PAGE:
I keep hearing the phrase: "You know what they say, 'Sometimes it's better to be lucky than smart.'" A lot of times I think that's true; a lot of times I don't; sometimes I wonder who "they" are.
According to this post on Brand Autopsy, Bo Peabody has written the book on it called, not surprisingly, Lucky or Smart? Secrets To An Entrepreneurial Life. I haven't read it, but it just got added to my first Amazon order of 2005. Here are some snippets (ok, it's actually one big snippet, but it's a good one) by way of the post on Brand Autopsy:
"B-students donât know everything about anything and are excellent at nothing. B-students, however, know something about a lot of things, and they can complete almost any task with some modicum of success. Entrepreneurs are B-students. There is no one thing they do well. But there are many thing they do well enough.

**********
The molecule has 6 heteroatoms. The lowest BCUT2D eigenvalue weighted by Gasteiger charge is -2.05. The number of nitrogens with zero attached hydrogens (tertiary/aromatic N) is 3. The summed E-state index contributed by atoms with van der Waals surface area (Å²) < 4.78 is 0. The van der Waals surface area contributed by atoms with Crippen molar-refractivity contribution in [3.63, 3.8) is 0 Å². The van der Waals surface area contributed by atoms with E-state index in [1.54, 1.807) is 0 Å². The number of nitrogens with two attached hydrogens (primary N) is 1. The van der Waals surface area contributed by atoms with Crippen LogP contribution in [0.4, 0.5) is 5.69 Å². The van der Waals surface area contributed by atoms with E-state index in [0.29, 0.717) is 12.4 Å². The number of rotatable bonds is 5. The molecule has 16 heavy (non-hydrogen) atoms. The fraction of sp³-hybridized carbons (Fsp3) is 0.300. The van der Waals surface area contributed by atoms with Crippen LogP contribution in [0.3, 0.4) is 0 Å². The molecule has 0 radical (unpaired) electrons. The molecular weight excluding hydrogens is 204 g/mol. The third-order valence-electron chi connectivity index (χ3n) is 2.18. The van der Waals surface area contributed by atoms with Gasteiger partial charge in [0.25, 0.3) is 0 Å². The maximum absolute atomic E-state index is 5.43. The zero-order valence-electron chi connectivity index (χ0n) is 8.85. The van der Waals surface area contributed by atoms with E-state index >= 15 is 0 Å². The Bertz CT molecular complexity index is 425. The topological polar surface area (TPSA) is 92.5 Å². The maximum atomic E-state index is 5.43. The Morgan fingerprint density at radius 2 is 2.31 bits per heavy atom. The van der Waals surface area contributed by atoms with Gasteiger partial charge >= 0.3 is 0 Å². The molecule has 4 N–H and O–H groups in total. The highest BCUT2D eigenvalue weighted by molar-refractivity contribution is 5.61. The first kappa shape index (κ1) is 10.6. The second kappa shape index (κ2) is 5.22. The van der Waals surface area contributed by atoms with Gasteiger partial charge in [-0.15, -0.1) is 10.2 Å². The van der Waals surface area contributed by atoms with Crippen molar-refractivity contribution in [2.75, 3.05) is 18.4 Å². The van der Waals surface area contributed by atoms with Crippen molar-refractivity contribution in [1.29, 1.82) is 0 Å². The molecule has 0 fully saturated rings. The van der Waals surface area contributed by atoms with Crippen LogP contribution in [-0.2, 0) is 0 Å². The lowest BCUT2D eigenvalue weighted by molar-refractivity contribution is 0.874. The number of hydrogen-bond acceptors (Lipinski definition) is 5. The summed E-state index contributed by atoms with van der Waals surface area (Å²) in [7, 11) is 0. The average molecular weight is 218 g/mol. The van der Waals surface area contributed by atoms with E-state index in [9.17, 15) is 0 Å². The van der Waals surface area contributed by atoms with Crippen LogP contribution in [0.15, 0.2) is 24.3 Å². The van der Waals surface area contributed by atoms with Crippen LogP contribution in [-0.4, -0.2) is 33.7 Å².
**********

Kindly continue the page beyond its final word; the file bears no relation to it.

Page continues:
A-students, on the other hand, know a lot about one thing, whether it is technology or marketing or sales and finance. And they do this thing extremely well. If they donât do it well, it bothers them. A-students want to do things perfectly all the time. This is a very bad trait for an entrepreneur, but a very good trait for a manager.
The most important thing to realize when youâre a B-student entrepreneur is that you need A-student managers. You must listen to them. You have no choice. The good news is that A-students must also listen to B-students, because B-students know about aspects of life and business that A-students know nothing about. While most A-students are really good at one thing, they tend to be completely out to lunch when it comes to most everything else. On the other hand, B-students are really good at being sort of good at everything.
The sooner the B-students and the A-students understand and appreciate each other, the more productive everyone will be."